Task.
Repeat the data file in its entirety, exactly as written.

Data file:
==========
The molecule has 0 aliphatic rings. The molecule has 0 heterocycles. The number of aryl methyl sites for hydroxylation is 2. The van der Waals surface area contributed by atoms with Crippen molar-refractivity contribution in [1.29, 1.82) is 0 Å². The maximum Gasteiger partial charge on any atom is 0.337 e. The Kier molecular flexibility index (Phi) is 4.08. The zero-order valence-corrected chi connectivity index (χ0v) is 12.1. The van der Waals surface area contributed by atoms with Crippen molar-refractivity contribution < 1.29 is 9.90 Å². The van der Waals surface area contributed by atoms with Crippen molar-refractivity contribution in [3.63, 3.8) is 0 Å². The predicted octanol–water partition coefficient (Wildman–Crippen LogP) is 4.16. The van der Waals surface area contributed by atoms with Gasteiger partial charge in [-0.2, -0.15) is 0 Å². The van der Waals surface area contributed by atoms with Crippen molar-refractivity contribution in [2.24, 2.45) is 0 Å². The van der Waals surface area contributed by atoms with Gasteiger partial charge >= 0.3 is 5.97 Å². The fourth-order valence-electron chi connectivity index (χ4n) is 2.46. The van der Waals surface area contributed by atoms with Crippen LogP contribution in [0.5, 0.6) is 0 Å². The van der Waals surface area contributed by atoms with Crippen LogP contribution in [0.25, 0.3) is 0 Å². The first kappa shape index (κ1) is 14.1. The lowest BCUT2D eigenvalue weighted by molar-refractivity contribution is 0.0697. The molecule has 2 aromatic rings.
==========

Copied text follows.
The molecule has 0 aliphatic rings. The molecule has 0 heterocycles. The number of aryl methyl sites for hydroxylation is 2. The van der Waals surface area contributed by atoms with Crippen molar-refractivity contribution in [1.29, 1.82) is 0 Å². The maximum Gasteiger partial charge on any atom is 0.337 e. The Kier molecular flexibility index (Phi) is 4.08. The zero-order valence-corrected chi connectivity index (χ0v) is 12.1. The van der Waals surface area contributed by atoms with Crippen molar-refractivity contribution < 1.29 is 9.90 Å². The van der Waals surface area contributed by atoms with Crippen molar-refractivity contribution in [3.63, 3.8) is 0 Å². The predicted octanol–water partition coefficient (Wildman–Crippen LogP) is 4.16. The van der Waals surface area contributed by atoms with Gasteiger partial charge in [-0.2, -0.15) is 0 Å². The van der Waals surface area contributed by atoms with Crippen molar-refractivity contribution in [2.24, 2.45) is 0 Å². The van der Waals surface area contributed by atoms with Gasteiger partial charge >= 0.3 is 5.97 Å². The fourth-order valence-electron chi connectivity index (χ4n) is 2.46. The van der Waals surface area contributed by atoms with Crippen LogP contribution in [0.5, 0.6) is 0 Å². The van der Waals surface area contributed by atoms with Crippen LogP contribution in [0.25, 0.3) is 0 Å². The first kappa shape index (κ1) is 14.1. The lowest BCUT2D eigenvalue weighted by molar-refractivity contribution is 0.0697. The molecule has 2 aromatic rings.